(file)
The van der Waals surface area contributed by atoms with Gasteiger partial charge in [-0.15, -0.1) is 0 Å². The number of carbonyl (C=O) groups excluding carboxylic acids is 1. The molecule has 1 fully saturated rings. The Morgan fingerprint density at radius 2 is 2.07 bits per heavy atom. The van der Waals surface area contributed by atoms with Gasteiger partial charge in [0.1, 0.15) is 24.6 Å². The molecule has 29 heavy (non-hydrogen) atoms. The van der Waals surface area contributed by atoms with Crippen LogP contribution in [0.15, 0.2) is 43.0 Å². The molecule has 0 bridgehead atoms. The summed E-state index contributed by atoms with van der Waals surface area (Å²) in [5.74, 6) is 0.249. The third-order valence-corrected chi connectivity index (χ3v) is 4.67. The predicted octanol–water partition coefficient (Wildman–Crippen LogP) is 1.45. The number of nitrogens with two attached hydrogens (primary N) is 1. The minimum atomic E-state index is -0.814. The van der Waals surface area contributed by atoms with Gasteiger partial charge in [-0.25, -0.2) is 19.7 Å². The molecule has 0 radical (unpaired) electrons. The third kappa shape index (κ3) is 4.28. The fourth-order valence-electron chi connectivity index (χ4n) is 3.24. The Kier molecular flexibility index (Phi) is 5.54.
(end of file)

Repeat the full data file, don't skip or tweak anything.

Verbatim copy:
The van der Waals surface area contributed by atoms with Gasteiger partial charge in [-0.15, -0.1) is 0 Å². The number of carbonyl (C=O) groups excluding carboxylic acids is 1. The molecule has 1 fully saturated rings. The Morgan fingerprint density at radius 2 is 2.07 bits per heavy atom. The van der Waals surface area contributed by atoms with Gasteiger partial charge in [0.1, 0.15) is 24.6 Å². The molecule has 29 heavy (non-hydrogen) atoms. The van der Waals surface area contributed by atoms with Crippen LogP contribution in [0.15, 0.2) is 43.0 Å². The molecule has 0 bridgehead atoms. The summed E-state index contributed by atoms with van der Waals surface area (Å²) in [5.74, 6) is 0.249. The third-order valence-corrected chi connectivity index (χ3v) is 4.67. The predicted octanol–water partition coefficient (Wildman–Crippen LogP) is 1.45. The number of nitrogens with two attached hydrogens (primary N) is 1. The minimum atomic E-state index is -0.814. The van der Waals surface area contributed by atoms with Gasteiger partial charge in [-0.25, -0.2) is 19.7 Å². The molecule has 0 radical (unpaired) electrons. The third kappa shape index (κ3) is 4.28. The fourth-order valence-electron chi connectivity index (χ4n) is 3.24. The Kier molecular flexibility index (Phi) is 5.54.